Museum celebrates Reservation’s history
ARLEE — Fourth of July weekend in Arlee is packed with outdoor activities like the powwow, rodeo, basketball tournament and parades, but the Jocko Valley Museum offers a break from the heat and a look at the area’s rich history.
The museum opens July 4 with several exhibits commemorating various events in the Flathead Reservation’s past. “People, Place and Time – Creating Connections with People, Cultures and Communities” is a traveling exhibit on loan from The Confederated Salish and Kootenai Tribes for July 4 only, featuring large photographs and stories of important events and people of the Flathead Reservation.
“(The exhibit) is quite an event in and of itself,” Arlee Historical Society board member Merrill Bradshaw said.
Bradshaw put together another exhibit titled “Then and Now,” a collection of century-old photographs of various places in the Jocko Valley and surrounding areas contrasted with contemporary pictures taken from the same viewpoints. Over the last few months, Bradshaw hunted locations of old photographs from the Jocko Valley Museum and his own personal collection, shooting new photos of each site to show how the landscape has changed.
“It started out with (Bradshaw) curious about where a picture was taken, and he finally tracked it down,” fellow board member Alvaretta Morin explained. “(The exhibit) is really neat … it was a lot of work.”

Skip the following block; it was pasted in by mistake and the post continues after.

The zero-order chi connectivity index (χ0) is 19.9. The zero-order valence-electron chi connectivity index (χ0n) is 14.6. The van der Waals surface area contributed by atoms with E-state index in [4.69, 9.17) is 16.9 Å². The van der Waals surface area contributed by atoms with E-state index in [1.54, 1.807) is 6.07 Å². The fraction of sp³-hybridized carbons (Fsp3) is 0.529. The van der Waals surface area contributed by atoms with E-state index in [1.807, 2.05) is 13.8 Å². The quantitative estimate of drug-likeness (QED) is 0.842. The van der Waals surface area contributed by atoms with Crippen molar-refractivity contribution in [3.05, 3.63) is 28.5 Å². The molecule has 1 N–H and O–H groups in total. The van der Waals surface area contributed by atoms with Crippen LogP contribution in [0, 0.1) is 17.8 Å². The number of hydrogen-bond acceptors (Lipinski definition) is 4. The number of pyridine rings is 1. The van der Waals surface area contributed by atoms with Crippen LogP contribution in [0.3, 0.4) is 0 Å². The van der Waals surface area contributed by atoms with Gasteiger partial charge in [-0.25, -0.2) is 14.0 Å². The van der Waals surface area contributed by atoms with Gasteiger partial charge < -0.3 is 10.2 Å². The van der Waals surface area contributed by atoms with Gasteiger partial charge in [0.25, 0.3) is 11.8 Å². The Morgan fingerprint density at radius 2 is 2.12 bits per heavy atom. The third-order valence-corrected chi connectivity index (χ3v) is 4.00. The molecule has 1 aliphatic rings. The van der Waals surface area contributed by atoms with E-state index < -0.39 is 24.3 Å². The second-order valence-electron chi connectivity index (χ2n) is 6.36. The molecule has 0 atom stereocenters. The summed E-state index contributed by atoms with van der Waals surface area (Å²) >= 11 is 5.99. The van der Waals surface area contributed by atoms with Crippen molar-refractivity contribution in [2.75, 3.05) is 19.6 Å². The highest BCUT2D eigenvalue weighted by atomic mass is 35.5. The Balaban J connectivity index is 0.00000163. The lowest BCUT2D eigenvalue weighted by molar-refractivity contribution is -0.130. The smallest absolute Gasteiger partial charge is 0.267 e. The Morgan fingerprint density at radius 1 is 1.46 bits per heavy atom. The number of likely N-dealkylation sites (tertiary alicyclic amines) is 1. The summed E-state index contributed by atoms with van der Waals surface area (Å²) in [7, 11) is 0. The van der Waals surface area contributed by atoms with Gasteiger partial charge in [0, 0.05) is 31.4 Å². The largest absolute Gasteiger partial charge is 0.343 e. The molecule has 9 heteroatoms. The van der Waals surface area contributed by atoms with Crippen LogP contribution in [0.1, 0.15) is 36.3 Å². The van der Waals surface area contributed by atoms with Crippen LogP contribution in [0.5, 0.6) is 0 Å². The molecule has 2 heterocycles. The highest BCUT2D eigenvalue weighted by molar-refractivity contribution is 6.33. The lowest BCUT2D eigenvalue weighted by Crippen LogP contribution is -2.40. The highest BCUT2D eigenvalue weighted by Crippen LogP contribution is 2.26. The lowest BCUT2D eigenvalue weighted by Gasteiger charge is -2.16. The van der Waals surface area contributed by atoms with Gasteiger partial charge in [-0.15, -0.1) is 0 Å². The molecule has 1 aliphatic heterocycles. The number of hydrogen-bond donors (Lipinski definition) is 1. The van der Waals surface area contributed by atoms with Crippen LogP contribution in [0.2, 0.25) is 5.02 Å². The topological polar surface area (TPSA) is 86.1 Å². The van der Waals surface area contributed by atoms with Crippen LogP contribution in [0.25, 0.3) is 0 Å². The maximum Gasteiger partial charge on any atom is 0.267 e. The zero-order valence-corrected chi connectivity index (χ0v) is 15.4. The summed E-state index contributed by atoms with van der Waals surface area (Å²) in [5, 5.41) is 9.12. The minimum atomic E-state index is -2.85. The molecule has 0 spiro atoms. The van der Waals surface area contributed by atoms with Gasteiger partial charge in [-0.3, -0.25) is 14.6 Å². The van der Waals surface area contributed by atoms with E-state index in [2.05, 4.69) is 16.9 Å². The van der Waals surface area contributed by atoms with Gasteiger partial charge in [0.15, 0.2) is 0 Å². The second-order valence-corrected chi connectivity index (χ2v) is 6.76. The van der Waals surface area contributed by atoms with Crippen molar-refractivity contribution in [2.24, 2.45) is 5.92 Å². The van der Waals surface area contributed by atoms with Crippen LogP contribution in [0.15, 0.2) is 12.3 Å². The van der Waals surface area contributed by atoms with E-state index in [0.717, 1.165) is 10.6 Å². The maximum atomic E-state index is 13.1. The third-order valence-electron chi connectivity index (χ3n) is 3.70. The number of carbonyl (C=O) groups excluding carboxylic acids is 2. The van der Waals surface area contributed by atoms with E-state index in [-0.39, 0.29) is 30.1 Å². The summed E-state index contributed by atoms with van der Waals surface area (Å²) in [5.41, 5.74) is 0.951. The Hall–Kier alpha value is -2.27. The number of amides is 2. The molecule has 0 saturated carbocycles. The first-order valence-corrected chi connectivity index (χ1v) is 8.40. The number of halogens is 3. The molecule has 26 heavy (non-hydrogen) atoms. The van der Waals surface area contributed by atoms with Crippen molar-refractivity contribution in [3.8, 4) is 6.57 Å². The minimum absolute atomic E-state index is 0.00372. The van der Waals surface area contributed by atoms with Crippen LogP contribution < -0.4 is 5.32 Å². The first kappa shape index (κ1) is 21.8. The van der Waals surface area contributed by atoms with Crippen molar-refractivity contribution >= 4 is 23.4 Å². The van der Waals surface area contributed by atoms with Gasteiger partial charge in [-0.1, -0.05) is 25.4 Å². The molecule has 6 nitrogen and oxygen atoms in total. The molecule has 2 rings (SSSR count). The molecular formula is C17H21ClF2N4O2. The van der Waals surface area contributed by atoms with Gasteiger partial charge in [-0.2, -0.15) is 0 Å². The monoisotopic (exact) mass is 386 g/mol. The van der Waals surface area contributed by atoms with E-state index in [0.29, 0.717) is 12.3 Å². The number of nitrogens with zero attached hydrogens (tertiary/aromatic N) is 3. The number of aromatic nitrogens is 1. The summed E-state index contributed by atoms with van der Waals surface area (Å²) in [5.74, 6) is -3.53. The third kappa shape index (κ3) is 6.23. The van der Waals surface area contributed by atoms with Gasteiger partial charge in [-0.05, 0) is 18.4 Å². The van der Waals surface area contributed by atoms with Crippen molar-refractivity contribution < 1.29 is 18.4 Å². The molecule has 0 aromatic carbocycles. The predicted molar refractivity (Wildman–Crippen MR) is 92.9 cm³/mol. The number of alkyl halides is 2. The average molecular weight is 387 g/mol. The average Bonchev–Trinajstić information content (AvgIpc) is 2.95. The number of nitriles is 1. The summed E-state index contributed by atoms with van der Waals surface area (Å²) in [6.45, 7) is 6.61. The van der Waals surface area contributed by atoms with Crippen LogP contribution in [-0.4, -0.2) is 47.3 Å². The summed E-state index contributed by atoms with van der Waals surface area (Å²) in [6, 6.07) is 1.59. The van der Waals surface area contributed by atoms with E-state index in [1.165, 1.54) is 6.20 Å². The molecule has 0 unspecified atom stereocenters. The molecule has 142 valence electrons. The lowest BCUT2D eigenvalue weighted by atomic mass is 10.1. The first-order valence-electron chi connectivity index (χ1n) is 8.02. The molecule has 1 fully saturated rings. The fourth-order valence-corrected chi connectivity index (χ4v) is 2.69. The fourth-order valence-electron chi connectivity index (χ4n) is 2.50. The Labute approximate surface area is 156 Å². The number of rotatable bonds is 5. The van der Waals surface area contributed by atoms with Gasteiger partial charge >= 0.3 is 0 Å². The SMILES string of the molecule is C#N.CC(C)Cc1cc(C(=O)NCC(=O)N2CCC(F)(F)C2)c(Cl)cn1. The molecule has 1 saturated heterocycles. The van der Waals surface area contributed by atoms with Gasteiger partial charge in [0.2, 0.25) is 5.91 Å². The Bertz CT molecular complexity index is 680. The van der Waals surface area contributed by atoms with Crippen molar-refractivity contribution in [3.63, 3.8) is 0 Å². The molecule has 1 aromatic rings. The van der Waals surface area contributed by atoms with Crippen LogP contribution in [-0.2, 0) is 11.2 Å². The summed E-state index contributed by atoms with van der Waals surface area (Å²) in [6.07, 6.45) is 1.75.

Board member Perry Francis also contributed a working antique Smith solar attachment transit — a piece of government equipment used in the early 1900s for surveying public land — to the display. Francis bought the transit at a Bureau of Land Management surplus auction about 35 years ago.
“I paid $35 for it; now it’s worth probably 20 times that,” Francis said. “It’s very close to the instrument used to survey the (Flathead) Reservation for homesteading.”
Copies of the 1855 Hell Gate Treaty, Dawes Act (1887), and The Flathead Allotment Act (1904) also will be available for visitors to read, in addition to educational footlockers from the Montana Historical Society. One footlocker or trunk show called, “To Learn a New Way,” explores the late 1800s through the turn of the century, when Montana Indians were moved to reservations and experienced allotment and boarding schools, and the other, “Inside and Outside the Home: Homesteading in Montana 1900 -1920,” focuses on the thousands of people who came to Montana’s plains in the early 20th century in hopes of make a living through dry-land farming.
For more information on the Jocko Valley Museum, contact Alvaretta at 726-3167, Perry at 360-6250, Aileen at 726-3605 or Merrill at 726-3627.
The Arlee Museum is located at the corner of Bouch and Fyant Streets, kitty corner from the old Arlee Elementary School. After July 4, summer hours will be 2 to 4 p.m. on Saturdays and by appointment.